EGU21-13494
https://doi.org/10.5194/egusphere-egu21-13494
EGU General Assembly 2021
© Author(s) 2021. This work is distributed under
the Creative Commons Attribution 4.0 License.

How does increasing CO2 influence the land-atmosphere exchange of carbon and water in response to soil and air dryness?

Chunhui Zhan1, René Orth1, Markus Reichstein1, Mirco Migliavacca1, Sönke Zaehle2, and Alexander Winkler1
Chunhui Zhan et al.
  • 1Department of Biogeochemical Integration, Max Planck Institute for Biogeochemistry, D-07745 Jena, Germany (czhan@bgc-jena.mpg.de)
  • 2Department of Biogeochemical Signals, Max Planck Institute for Biogeochemistry, D-07745 Jena, Germany

Variability in the photosynthetic uptake of CO2 by plants due to climate variability plays an essential role in modulating the growth rate of atmospheric CO2. In particular water stress induced by the compounding effect of vapor pressure deficit (VPD) and soil moisture anomalies has a large bearing on photosynthetic CO2 uptake, especially in semi-arid areas. The ongoing rise in atmospheric CO2 concentration can influence the water-use efficiency of plants, their carbon assimilation rate, and consequently the global cycles of carbon and water.  However, the extent to which physiological effects of increasing CO2 influence the coupling of VPD, soil moisture, and land-atmosphere CO2 fluxes is currently poorly understood.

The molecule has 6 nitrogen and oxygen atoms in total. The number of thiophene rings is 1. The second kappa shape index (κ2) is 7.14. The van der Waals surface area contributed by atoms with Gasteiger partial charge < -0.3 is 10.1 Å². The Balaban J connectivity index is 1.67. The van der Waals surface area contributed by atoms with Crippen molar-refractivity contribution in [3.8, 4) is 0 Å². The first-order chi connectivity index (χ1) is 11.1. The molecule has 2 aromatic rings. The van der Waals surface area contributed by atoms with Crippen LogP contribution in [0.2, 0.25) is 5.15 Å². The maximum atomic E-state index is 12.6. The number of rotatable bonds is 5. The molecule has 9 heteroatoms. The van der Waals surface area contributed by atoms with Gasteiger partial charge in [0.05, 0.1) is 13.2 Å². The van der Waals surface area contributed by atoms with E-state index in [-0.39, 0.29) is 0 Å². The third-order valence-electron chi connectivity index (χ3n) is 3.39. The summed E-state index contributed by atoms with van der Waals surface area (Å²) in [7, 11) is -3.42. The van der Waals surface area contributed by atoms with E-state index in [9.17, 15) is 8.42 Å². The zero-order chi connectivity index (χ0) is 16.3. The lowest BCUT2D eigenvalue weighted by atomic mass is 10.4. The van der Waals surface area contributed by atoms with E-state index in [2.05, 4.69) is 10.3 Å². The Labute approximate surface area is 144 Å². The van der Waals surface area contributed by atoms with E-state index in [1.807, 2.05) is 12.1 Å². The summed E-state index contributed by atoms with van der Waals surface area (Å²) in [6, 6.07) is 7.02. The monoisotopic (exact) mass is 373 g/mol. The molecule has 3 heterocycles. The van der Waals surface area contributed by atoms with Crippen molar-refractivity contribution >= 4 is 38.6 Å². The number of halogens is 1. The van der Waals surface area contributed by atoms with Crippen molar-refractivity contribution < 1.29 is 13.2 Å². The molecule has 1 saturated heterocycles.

In this study we use the terrestrial ecosystem model QUINCY (QUantifying Interactions between terrestrial Nutrient CYcles and the climate system, Thum et al. 2019, GMD) to study CO2-induced changes in the interaction of plant productivity and both soil moisture and VPD. With the sensitivity of stomatal conductance to atmospheric CO2 concentration implemented in the model, we investigate century-long simulations across different climate regimes and biomes. In semi-arid regions we find a positive relationship between anomalies of VPD and gross primary productivity (GPP) at both start and end of summer months, and a negative relationship in the dry period (usually from June to August in boreal summer). This suggests there is a transition in the limiting factor of GPP from energy (compound effect of temperature and radiation) to water and back in the course of one year. The negative correlation between VPD and GPP during the dry period weakens over time with rising CO2, while a stronger positive correlation between soil moisture and GPP becomes apparent. After quantifying and understanding the CO2 effects in these model simulations, we apply our analysis framework to observational data from the FLUXNET site collection to analyze whether we can confirm the model-based findings despite shorter records.

How to cite: Zhan, C., Orth, R., Reichstein, M., Migliavacca, M., Zaehle, S., and Winkler, A.: How does increasing CO2 influence the land-atmosphere exchange of carbon and water in response to soil and air dryness?, EGU General Assembly 2021, online, 19–30 Apr 2021, EGU21-13494, https://doi.org/10.5194/egusphere-egu21-13494, 2021.

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